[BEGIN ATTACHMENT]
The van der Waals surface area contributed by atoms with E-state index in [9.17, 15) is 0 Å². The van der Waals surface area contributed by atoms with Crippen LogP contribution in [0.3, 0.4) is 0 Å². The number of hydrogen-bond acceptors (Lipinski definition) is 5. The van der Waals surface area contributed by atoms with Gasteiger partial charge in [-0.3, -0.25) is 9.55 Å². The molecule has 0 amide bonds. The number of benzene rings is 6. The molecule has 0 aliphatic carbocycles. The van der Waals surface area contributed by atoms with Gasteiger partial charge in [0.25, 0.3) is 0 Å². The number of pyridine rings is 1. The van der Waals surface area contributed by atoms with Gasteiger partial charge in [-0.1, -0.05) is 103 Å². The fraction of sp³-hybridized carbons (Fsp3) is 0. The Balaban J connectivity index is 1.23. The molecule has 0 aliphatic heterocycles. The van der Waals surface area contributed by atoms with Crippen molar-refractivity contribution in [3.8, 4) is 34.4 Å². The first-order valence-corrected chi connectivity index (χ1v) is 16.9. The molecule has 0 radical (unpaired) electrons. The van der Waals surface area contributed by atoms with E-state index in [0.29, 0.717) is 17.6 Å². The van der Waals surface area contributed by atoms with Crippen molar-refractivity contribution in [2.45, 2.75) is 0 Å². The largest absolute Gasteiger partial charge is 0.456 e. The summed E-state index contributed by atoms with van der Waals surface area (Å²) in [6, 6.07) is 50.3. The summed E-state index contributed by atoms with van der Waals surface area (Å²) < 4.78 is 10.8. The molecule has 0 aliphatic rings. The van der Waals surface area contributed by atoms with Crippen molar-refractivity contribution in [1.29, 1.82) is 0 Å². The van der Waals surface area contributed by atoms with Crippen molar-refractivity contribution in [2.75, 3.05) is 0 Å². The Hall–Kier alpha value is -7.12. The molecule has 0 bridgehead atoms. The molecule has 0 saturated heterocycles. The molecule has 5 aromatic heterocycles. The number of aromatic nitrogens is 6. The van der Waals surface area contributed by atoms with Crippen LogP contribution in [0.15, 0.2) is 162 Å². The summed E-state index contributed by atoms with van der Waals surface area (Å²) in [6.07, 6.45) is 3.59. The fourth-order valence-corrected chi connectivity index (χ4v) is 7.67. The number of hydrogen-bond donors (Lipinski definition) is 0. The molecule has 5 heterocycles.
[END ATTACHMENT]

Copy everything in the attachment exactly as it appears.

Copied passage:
The van der Waals surface area contributed by atoms with E-state index in [9.17, 15) is 0 Å². The van der Waals surface area contributed by atoms with Crippen LogP contribution in [0.3, 0.4) is 0 Å². The number of hydrogen-bond acceptors (Lipinski definition) is 5. The van der Waals surface area contributed by atoms with Gasteiger partial charge in [-0.3, -0.25) is 9.55 Å². The molecule has 0 amide bonds. The number of benzene rings is 6. The molecule has 0 aliphatic carbocycles. The van der Waals surface area contributed by atoms with Gasteiger partial charge in [0.25, 0.3) is 0 Å². The number of pyridine rings is 1. The van der Waals surface area contributed by atoms with Gasteiger partial charge in [-0.1, -0.05) is 103 Å². The fraction of sp³-hybridized carbons (Fsp3) is 0. The Balaban J connectivity index is 1.23. The molecule has 0 aliphatic heterocycles. The van der Waals surface area contributed by atoms with Crippen molar-refractivity contribution in [3.8, 4) is 34.4 Å². The first-order valence-corrected chi connectivity index (χ1v) is 16.9. The molecule has 0 radical (unpaired) electrons. The van der Waals surface area contributed by atoms with E-state index in [0.29, 0.717) is 17.6 Å². The van der Waals surface area contributed by atoms with Crippen molar-refractivity contribution in [2.45, 2.75) is 0 Å². The largest absolute Gasteiger partial charge is 0.456 e. The summed E-state index contributed by atoms with van der Waals surface area (Å²) in [6, 6.07) is 50.3. The summed E-state index contributed by atoms with van der Waals surface area (Å²) < 4.78 is 10.8. The molecule has 0 aliphatic rings. The van der Waals surface area contributed by atoms with Crippen molar-refractivity contribution in [1.29, 1.82) is 0 Å². The van der Waals surface area contributed by atoms with Crippen molar-refractivity contribution in [2.75, 3.05) is 0 Å². The Hall–Kier alpha value is -7.12. The molecule has 0 bridgehead atoms. The molecule has 0 saturated heterocycles. The molecule has 5 aromatic heterocycles. The number of aromatic nitrogens is 6. The van der Waals surface area contributed by atoms with Crippen LogP contribution in [0.15, 0.2) is 162 Å². The summed E-state index contributed by atoms with van der Waals surface area (Å²) in [6.07, 6.45) is 3.59. The fourth-order valence-corrected chi connectivity index (χ4v) is 7.67. The number of hydrogen-bond donors (Lipinski definition) is 0. The molecule has 5 heterocycles.